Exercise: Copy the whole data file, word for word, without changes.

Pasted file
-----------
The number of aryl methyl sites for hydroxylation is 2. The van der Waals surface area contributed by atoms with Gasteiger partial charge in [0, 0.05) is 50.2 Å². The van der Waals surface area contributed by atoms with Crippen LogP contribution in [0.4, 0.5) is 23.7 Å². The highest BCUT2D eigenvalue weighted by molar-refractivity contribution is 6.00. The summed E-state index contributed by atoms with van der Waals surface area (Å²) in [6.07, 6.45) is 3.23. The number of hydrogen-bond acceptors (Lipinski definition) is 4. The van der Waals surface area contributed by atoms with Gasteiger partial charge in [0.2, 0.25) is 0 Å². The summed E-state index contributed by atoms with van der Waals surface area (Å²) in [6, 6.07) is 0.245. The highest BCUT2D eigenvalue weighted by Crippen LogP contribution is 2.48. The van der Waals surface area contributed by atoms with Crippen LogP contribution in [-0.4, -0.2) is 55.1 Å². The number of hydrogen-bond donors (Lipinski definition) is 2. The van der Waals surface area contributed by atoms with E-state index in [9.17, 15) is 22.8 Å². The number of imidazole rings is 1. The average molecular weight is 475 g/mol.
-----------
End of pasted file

The number of aryl methyl sites for hydroxylation is 2. The van der Waals surface area contributed by atoms with Gasteiger partial charge in [0, 0.05) is 50.2 Å². The van der Waals surface area contributed by atoms with Crippen LogP contribution in [0.4, 0.5) is 23.7 Å². The highest BCUT2D eigenvalue weighted by molar-refractivity contribution is 6.00. The summed E-state index contributed by atoms with van der Waals surface area (Å²) in [6.07, 6.45) is 3.23. The number of hydrogen-bond acceptors (Lipinski definition) is 4. The van der Waals surface area contributed by atoms with Gasteiger partial charge in [0.2, 0.25) is 0 Å². The summed E-state index contributed by atoms with van der Waals surface area (Å²) in [6, 6.07) is 0.245. The highest BCUT2D eigenvalue weighted by Crippen LogP contribution is 2.48. The van der Waals surface area contributed by atoms with Crippen LogP contribution in [-0.4, -0.2) is 55.1 Å². The number of hydrogen-bond donors (Lipinski definition) is 2. The van der Waals surface area contributed by atoms with E-state index in [9.17, 15) is 22.8 Å². The number of imidazole rings is 1. The average molecular weight is 475 g/mol.